Five Lake County churches withdraw suit against Pritzker

  • The Rev. Richard Valkanet, senior pastor of Living Waters Assembly of God Church in Grayslake, was among five Lake County church leaders who sued Gov. J.B. Pritzker over restrictions on the size of their gatherings. The churches withdrew their lawsuit after Illinois recast its 10-person limit as guidance, not a mandate.

    The Rev. Richard Valkanet, senior pastor of Living Waters Assembly of God Church in Grayslake, was among five Lake County church leaders who sued Gov. J.B. Pritzker over restrictions on the size of their gatherings. The churches withdrew their lawsuit after Illinois recast its 10-person limit as guidance, not a mandate.

 
 
Updated 5/28/2020 7:49 PM

Five Lake County churches that alleged Gov. J.B. Pritzker violated their religious freedom by imposing restrictions on the size of their gatherings in response to the COVID-19 pandemic have withdrawn their lawsuit after Illinois recast its 10-person limit as guidance, not a mandate.

"This is a total and complete victory for people of faith," said Peter Breen, attorney for Living Waters Assembly of God in Grayslake and Senior Pastor Richard Valkanet, New Hope Christian Fellowship in Mundelein and Senior Pastor Aaron Malusky, Fox Lake Community Church in Fox Lake and Senior Pastor Wayne Christiansen, as well as two churches in Zion.

                                                                                                                                                                                                                       
 

"Gov. Pritzker has entirely reversed course and lifted his mandates on Illinois churches," said Breen in an email. "Until this afternoon, the limit was a hard cap of 10 people, without regard to the size of a church. Now, there are no mandates, just suggested guidelines for capacity."

Addressing the lawsuit Thursday during a news conference, Pritzker said his administration provides "guidance, not mandatory restrictions" to ensure congregants' safety.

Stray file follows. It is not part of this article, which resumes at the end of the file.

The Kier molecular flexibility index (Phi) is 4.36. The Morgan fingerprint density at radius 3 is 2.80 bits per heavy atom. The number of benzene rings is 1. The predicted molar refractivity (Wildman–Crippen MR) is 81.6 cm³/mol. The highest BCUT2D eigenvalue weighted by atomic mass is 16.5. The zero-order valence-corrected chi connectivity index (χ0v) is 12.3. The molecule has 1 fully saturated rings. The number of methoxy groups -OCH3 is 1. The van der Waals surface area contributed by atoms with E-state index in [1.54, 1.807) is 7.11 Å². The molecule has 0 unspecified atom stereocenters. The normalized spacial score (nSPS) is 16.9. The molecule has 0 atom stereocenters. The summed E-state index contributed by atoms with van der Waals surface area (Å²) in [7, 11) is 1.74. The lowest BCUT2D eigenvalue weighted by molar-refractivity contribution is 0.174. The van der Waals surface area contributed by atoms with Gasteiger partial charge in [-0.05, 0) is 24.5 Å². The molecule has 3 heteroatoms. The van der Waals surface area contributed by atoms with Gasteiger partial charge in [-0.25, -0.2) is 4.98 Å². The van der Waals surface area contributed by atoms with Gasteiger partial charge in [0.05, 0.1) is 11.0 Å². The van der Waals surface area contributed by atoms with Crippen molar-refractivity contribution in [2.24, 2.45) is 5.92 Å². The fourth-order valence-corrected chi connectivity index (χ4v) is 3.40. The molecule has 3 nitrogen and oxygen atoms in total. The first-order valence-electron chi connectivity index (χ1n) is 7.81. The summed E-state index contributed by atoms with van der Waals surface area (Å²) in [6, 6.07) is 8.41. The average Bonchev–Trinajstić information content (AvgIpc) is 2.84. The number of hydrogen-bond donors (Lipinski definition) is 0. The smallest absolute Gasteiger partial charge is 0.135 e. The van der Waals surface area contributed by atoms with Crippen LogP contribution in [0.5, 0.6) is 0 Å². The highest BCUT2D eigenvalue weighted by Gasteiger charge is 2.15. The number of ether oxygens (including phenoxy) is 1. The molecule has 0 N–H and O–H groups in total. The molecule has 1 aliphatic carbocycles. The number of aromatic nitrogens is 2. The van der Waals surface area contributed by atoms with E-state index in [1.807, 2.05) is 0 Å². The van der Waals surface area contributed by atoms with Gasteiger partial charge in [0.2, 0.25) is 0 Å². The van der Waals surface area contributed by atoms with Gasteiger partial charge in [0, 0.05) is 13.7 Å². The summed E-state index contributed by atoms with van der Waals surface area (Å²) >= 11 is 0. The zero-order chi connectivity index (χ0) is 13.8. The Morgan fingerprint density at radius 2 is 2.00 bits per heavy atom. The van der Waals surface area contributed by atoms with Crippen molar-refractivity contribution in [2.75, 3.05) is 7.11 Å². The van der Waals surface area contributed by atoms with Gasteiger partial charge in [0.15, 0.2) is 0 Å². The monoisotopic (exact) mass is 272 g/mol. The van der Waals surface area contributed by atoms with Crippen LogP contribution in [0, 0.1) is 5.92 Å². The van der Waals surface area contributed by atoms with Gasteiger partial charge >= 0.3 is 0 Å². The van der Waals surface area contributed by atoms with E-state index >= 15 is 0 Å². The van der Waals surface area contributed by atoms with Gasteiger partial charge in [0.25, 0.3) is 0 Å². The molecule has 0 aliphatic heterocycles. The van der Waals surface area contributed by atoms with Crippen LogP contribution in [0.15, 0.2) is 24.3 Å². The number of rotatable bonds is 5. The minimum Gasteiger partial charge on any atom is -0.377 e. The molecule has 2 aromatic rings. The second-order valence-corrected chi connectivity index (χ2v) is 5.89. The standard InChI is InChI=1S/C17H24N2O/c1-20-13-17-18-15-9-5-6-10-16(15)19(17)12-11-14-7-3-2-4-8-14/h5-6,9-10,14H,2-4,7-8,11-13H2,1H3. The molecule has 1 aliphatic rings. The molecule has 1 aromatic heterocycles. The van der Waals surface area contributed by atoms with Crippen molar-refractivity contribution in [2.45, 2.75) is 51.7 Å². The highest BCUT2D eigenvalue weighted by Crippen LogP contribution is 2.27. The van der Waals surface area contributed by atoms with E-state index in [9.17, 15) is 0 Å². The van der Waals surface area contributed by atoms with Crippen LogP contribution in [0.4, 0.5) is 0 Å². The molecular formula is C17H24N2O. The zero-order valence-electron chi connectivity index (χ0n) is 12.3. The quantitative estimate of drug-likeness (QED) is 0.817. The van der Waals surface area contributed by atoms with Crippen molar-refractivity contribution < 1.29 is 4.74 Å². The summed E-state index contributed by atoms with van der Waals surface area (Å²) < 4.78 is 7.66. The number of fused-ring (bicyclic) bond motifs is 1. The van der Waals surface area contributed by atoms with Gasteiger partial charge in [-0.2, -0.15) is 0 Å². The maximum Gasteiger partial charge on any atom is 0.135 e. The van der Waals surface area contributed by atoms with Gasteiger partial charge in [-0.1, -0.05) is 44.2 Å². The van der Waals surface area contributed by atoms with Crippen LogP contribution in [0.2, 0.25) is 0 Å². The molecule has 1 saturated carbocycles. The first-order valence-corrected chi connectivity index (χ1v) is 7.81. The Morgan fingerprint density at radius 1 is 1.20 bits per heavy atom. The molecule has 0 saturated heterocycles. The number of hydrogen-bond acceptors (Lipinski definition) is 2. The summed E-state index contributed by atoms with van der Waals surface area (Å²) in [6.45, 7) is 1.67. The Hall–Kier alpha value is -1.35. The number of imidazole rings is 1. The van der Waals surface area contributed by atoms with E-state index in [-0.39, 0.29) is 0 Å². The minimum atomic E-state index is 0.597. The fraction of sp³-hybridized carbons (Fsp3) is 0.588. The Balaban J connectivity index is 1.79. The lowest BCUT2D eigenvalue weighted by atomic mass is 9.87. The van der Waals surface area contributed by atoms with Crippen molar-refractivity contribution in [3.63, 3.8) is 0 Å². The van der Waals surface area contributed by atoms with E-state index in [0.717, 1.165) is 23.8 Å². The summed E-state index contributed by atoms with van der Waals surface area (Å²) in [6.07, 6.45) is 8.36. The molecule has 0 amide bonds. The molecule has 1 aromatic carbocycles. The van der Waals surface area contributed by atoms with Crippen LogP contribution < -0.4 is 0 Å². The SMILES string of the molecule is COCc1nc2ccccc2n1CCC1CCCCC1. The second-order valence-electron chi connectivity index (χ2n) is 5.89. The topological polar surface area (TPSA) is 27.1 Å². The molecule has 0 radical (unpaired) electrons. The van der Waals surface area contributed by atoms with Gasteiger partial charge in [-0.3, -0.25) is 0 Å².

To that end, he pointed to Illinois Department of Public Health guidelines available on its website.

"We're not providing restrictions. We're simply providing the best recommendations we can for keeping people safe," he said, referring to recommendations that places of worship limit indoor capacity to 10 people or fewer. Alternatively, the health department suggests "limiting attendance to 25% of building capacity or a maximum of 100 attendees, whichever is lower."

by signing up you agree to our terms of service
                                                                                                                                                                                                                       
 

Other recommendations include having congregants wear face coverings, that they refrain from singing or reciting, and that groups of people who live together sit at least 6 feet from other groups. The health department also recommends rigorous and frequent cleaning of high-traffic areas, disinfecting shared items and installing hand sanitizers, in addition to discouraging the sharing of food or beverages and greetings that break physical distance.

"Pastors should use their judgment. The science and data and should follow the recommendations that have been made," Pritzker said.

The suit claimed restrictions violated the Illinois Religious Freedom Restoration Act and Illinois Constitution, as well as the right to free speech and assembly.

The organization has brought similar litigation on behalf of churches in California, New Jersey, Mississippi and elsewhere.

Pastor Ken Fielding, of Zion's Christian Assembly of God, says while his church celebrates the governor's decision, it won't "throw caution to the wind."

"We'll still have in place common-sense guidelines," he said, adding he will have services Sunday that typically attract 90 people. He said there normally is space for more than 500 people in two rooms.

                                                                                                                                                                                                                       
 

"No one wants anyone to get sick. ... We're about ministering to the souls and hearts, but we have to watch over their bodies, too."

Face masks will be available for those who want them but won't be required, Fielding said.

"If you're in a position where you need to (wear a mask) you certainly can," he said.

State health officials advise masks for everyone in public spaces.

0 Comments
                                                                                                                                                                                                                       
 
Article Comments ()
Guidelines: Keep it civil and on topic; no profanity, vulgarity, slurs or personal attacks. People who harass others or joke about tragedies will be blocked. If a comment violates these standards or our terms of service, click the X in the upper right corner of the comment box. To find our more, read our FAQ.